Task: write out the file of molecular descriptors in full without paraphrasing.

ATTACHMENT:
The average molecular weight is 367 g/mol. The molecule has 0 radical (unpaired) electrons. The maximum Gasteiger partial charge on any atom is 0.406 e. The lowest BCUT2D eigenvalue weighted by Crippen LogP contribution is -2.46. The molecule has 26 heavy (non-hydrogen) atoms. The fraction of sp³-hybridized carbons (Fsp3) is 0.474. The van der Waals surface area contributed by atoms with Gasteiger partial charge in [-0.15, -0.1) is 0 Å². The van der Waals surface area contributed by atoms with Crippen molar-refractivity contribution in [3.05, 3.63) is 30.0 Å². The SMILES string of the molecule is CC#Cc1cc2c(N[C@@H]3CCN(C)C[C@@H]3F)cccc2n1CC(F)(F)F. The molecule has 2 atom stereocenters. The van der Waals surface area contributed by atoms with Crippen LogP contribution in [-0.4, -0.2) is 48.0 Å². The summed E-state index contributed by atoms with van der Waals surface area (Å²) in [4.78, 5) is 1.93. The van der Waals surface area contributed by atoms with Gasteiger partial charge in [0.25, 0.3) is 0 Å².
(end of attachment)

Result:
The average molecular weight is 367 g/mol. The molecule has 0 radical (unpaired) electrons. The maximum Gasteiger partial charge on any atom is 0.406 e. The lowest BCUT2D eigenvalue weighted by Crippen LogP contribution is -2.46. The molecule has 26 heavy (non-hydrogen) atoms. The fraction of sp³-hybridized carbons (Fsp3) is 0.474. The van der Waals surface area contributed by atoms with Gasteiger partial charge in [-0.15, -0.1) is 0 Å². The van der Waals surface area contributed by atoms with Crippen molar-refractivity contribution in [3.05, 3.63) is 30.0 Å². The SMILES string of the molecule is CC#Cc1cc2c(N[C@@H]3CCN(C)C[C@@H]3F)cccc2n1CC(F)(F)F. The molecule has 2 atom stereocenters. The van der Waals surface area contributed by atoms with Crippen LogP contribution in [-0.4, -0.2) is 48.0 Å². The summed E-state index contributed by atoms with van der Waals surface area (Å²) in [4.78, 5) is 1.93. The van der Waals surface area contributed by atoms with Gasteiger partial charge in [0.25, 0.3) is 0 Å².